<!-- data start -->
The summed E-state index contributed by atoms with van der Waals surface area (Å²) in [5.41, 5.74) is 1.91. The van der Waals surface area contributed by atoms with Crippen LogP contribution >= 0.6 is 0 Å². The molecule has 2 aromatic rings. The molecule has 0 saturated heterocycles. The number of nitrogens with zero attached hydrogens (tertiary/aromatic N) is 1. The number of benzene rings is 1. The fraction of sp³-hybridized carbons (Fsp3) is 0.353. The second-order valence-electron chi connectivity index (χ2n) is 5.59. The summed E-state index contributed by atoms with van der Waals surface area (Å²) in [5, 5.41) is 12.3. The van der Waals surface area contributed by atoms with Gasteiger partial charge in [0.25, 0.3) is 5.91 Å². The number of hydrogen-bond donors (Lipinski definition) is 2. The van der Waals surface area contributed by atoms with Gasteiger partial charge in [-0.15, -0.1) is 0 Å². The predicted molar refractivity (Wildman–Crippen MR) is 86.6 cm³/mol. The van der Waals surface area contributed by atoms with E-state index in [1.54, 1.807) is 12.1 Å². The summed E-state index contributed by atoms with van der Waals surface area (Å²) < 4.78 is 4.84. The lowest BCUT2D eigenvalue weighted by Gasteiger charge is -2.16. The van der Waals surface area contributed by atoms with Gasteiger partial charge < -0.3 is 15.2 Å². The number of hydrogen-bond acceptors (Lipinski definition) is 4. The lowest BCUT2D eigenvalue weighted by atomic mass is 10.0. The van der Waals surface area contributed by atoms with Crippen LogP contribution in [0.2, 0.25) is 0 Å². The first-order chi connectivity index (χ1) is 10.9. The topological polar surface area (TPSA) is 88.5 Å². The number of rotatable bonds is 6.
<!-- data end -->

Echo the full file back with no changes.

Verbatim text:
The summed E-state index contributed by atoms with van der Waals surface area (Å²) in [5.41, 5.74) is 1.91. The van der Waals surface area contributed by atoms with Crippen LogP contribution >= 0.6 is 0 Å². The molecule has 2 aromatic rings. The molecule has 0 saturated heterocycles. The number of nitrogens with zero attached hydrogens (tertiary/aromatic N) is 1. The number of benzene rings is 1. The fraction of sp³-hybridized carbons (Fsp3) is 0.353. The second-order valence-electron chi connectivity index (χ2n) is 5.59. The summed E-state index contributed by atoms with van der Waals surface area (Å²) in [5, 5.41) is 12.3. The van der Waals surface area contributed by atoms with Gasteiger partial charge in [0.25, 0.3) is 5.91 Å². The number of hydrogen-bond donors (Lipinski definition) is 2. The van der Waals surface area contributed by atoms with Gasteiger partial charge in [-0.15, -0.1) is 0 Å². The predicted molar refractivity (Wildman–Crippen MR) is 86.6 cm³/mol. The van der Waals surface area contributed by atoms with E-state index in [1.54, 1.807) is 12.1 Å². The summed E-state index contributed by atoms with van der Waals surface area (Å²) < 4.78 is 4.84. The lowest BCUT2D eigenvalue weighted by Gasteiger charge is -2.16. The van der Waals surface area contributed by atoms with Gasteiger partial charge < -0.3 is 15.2 Å². The number of hydrogen-bond acceptors (Lipinski definition) is 4. The lowest BCUT2D eigenvalue weighted by atomic mass is 10.0. The van der Waals surface area contributed by atoms with Crippen LogP contribution in [0.2, 0.25) is 0 Å². The first-order chi connectivity index (χ1) is 10.9. The topological polar surface area (TPSA) is 88.5 Å². The number of rotatable bonds is 6.